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- From: "W. Eliot Kimber" <firstname.lastname@example.org>
- To: email@example.com
- Date: Thu, 19 Nov 1998 06:06:11 -0600
At 05:55 AM 11/18/98 -0500, Ralph Ferris wrote:
>At 06:27 PM 11/16/98 -0600, you wrote:
>>I am reasonably sure that one can implement topic map
>>functionality in a set of relational tables and SQL queries, and then,
>>as with RDF, export a compliant SGML/XML instance of that
>>information. Do you know of any reason why this would not
>I'm reluctant to make a definitive statement here. To a first
>approximation, the approach your suggesting appears workable.
It's important to not focus overmuch on the syntax of things like Topic
Maps (or RDF or HyTime or Xlink or ...). If you think of topic maps in
terms of their fundamental abstract data model, then it becomes clear that
a relational or object database implementation must be sensical as long as
it reflects the same data model.
As part of the topic map design work, I developed an EXPRESS-G model of the
topic map data model. Once we've verified this model (it was just my own
effort done largely to help me understand the topic map design), I plan to
post it somewhere (probably the HyTime User's Group site, www.hytime.org).
Taken as input, any compentent database wonk could use that model, plus the
prose of the topic map standard, to implement a provably conforming topic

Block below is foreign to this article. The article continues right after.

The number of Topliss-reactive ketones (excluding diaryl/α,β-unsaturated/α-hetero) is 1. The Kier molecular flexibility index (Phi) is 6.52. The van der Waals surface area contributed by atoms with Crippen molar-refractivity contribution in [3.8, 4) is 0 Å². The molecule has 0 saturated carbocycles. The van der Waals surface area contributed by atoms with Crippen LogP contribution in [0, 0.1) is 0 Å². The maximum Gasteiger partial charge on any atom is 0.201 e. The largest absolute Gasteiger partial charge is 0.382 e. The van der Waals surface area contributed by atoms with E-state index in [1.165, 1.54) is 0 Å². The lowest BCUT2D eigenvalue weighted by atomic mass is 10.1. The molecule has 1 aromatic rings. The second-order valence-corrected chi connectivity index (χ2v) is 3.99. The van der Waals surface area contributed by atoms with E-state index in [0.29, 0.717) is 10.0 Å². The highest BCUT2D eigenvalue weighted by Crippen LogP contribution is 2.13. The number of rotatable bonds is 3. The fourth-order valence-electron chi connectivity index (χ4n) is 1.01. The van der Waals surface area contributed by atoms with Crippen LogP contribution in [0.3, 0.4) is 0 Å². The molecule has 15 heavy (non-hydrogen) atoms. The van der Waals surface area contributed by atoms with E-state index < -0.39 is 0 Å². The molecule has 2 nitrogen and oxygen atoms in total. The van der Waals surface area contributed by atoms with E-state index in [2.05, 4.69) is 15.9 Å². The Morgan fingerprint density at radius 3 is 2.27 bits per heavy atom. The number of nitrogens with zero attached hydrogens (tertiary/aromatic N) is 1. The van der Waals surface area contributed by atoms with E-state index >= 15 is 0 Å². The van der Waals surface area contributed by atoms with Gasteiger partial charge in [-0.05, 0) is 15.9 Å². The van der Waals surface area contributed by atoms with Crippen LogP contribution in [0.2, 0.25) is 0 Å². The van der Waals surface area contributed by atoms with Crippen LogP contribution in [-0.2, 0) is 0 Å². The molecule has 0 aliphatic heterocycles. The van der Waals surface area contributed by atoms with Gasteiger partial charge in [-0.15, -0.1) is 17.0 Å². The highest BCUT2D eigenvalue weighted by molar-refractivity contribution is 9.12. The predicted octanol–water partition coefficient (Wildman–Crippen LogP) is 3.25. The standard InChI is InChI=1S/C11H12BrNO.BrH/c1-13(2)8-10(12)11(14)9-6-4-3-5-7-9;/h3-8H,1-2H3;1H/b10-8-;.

map processor. The data of that processor could always be interchanged
using Topic Map syntax.
As for implementatons, I have also developed a sample Topic Map using Xlink
and displayable with Fujitsu's HyBrick tool, which implements Xlink
sufficient to allow navigation of the links. I built a style sheet that
takes advantage of Topic Map-specific relations to present information
about the topics and relations over and above there base linkish nature.
This I will also post once I've verified that it's reasonably correct. I
also plan to implement a simple Topic Map engine on top of PHyLIS once I
complete my current reimplementation effort (hopefully by the end of the
W. Eliot Kimber, Senior Consulting SGML Engineer
ISOGEN International Corp.
2200 N. Lamar St., Suite 230, Dallas, TX 75202. 214.953.0004
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